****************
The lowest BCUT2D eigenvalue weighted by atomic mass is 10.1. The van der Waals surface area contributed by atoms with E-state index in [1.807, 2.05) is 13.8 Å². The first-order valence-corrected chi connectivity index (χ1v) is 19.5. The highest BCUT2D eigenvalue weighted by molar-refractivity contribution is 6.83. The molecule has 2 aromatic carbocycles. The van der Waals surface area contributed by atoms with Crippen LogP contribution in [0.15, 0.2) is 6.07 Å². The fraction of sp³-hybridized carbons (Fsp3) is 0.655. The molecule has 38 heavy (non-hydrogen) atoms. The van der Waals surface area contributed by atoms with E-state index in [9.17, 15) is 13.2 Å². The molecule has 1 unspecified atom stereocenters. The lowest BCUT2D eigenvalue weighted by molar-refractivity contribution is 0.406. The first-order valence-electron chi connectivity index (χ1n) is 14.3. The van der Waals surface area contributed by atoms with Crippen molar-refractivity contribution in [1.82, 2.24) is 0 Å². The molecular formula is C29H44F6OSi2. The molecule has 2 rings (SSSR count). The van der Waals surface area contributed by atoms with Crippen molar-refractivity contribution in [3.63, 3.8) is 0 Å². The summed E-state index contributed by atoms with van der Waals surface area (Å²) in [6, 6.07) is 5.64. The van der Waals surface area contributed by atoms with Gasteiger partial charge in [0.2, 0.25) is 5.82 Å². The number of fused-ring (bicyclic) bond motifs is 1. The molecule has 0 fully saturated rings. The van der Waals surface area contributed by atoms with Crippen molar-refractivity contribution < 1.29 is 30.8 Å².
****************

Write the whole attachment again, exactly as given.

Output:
The lowest BCUT2D eigenvalue weighted by atomic mass is 10.1. The van der Waals surface area contributed by atoms with E-state index in [1.807, 2.05) is 13.8 Å². The first-order valence-corrected chi connectivity index (χ1v) is 19.5. The highest BCUT2D eigenvalue weighted by molar-refractivity contribution is 6.83. The molecule has 2 aromatic carbocycles. The van der Waals surface area contributed by atoms with Crippen LogP contribution in [0.15, 0.2) is 6.07 Å². The fraction of sp³-hybridized carbons (Fsp3) is 0.655. The molecule has 38 heavy (non-hydrogen) atoms. The van der Waals surface area contributed by atoms with E-state index in [9.17, 15) is 13.2 Å². The molecule has 1 unspecified atom stereocenters. The lowest BCUT2D eigenvalue weighted by molar-refractivity contribution is 0.406. The first-order valence-electron chi connectivity index (χ1n) is 14.3. The van der Waals surface area contributed by atoms with Crippen molar-refractivity contribution in [1.82, 2.24) is 0 Å². The molecular formula is C29H44F6OSi2. The molecule has 2 rings (SSSR count). The van der Waals surface area contributed by atoms with Crippen molar-refractivity contribution in [3.63, 3.8) is 0 Å². The summed E-state index contributed by atoms with van der Waals surface area (Å²) in [6, 6.07) is 5.64. The van der Waals surface area contributed by atoms with Gasteiger partial charge in [0.2, 0.25) is 5.82 Å². The number of fused-ring (bicyclic) bond motifs is 1. The molecule has 0 fully saturated rings. The van der Waals surface area contributed by atoms with Crippen molar-refractivity contribution < 1.29 is 30.8 Å².